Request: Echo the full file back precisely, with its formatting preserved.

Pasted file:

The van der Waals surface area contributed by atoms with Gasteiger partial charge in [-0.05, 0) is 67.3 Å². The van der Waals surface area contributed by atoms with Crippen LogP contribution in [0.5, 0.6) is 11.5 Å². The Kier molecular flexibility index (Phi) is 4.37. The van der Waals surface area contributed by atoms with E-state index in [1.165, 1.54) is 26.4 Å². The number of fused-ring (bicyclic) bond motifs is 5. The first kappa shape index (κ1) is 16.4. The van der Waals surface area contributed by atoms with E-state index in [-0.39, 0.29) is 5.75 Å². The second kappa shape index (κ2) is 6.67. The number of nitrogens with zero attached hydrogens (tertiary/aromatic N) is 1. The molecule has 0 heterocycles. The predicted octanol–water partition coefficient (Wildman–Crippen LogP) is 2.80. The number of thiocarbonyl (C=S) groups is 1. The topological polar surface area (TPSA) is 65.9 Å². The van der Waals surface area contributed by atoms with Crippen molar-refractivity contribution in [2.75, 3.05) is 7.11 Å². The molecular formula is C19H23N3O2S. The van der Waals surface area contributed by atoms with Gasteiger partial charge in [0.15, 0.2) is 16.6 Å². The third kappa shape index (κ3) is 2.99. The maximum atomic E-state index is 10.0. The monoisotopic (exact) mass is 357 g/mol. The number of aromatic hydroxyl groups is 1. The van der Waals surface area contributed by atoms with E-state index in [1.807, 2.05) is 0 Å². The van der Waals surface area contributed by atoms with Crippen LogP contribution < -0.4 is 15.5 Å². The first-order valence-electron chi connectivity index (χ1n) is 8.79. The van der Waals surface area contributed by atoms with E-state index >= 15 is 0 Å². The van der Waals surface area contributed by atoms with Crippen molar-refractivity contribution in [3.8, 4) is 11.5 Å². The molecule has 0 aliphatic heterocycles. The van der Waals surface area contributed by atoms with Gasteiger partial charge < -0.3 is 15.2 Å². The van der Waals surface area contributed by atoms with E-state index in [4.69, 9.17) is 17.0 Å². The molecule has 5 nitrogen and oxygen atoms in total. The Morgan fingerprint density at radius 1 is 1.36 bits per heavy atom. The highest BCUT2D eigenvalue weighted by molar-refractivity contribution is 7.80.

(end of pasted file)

The van der Waals surface area contributed by atoms with Gasteiger partial charge in [-0.05, 0) is 67.3 Å². The van der Waals surface area contributed by atoms with Crippen LogP contribution in [0.5, 0.6) is 11.5 Å². The Kier molecular flexibility index (Phi) is 4.37. The van der Waals surface area contributed by atoms with E-state index in [1.165, 1.54) is 26.4 Å². The number of fused-ring (bicyclic) bond motifs is 5. The first kappa shape index (κ1) is 16.4. The van der Waals surface area contributed by atoms with E-state index in [-0.39, 0.29) is 5.75 Å². The second kappa shape index (κ2) is 6.67. The number of nitrogens with zero attached hydrogens (tertiary/aromatic N) is 1. The molecule has 0 heterocycles. The predicted octanol–water partition coefficient (Wildman–Crippen LogP) is 2.80. The number of thiocarbonyl (C=S) groups is 1. The topological polar surface area (TPSA) is 65.9 Å². The van der Waals surface area contributed by atoms with Crippen molar-refractivity contribution in [2.75, 3.05) is 7.11 Å². The molecular formula is C19H23N3O2S. The van der Waals surface area contributed by atoms with Gasteiger partial charge in [0.15, 0.2) is 16.6 Å². The third kappa shape index (κ3) is 2.99. The maximum atomic E-state index is 10.0. The monoisotopic (exact) mass is 357 g/mol. The number of aromatic hydroxyl groups is 1. The van der Waals surface area contributed by atoms with E-state index in [1.807, 2.05) is 0 Å². The van der Waals surface area contributed by atoms with Crippen LogP contribution < -0.4 is 15.5 Å². The first-order valence-electron chi connectivity index (χ1n) is 8.79. The van der Waals surface area contributed by atoms with E-state index >= 15 is 0 Å². The van der Waals surface area contributed by atoms with Crippen molar-refractivity contribution in [3.8, 4) is 11.5 Å². The molecule has 0 aliphatic heterocycles. The van der Waals surface area contributed by atoms with Gasteiger partial charge < -0.3 is 15.2 Å². The van der Waals surface area contributed by atoms with E-state index in [4.69, 9.17) is 17.0 Å². The molecule has 5 nitrogen and oxygen atoms in total. The Morgan fingerprint density at radius 1 is 1.36 bits per heavy atom. The highest BCUT2D eigenvalue weighted by molar-refractivity contribution is 7.80.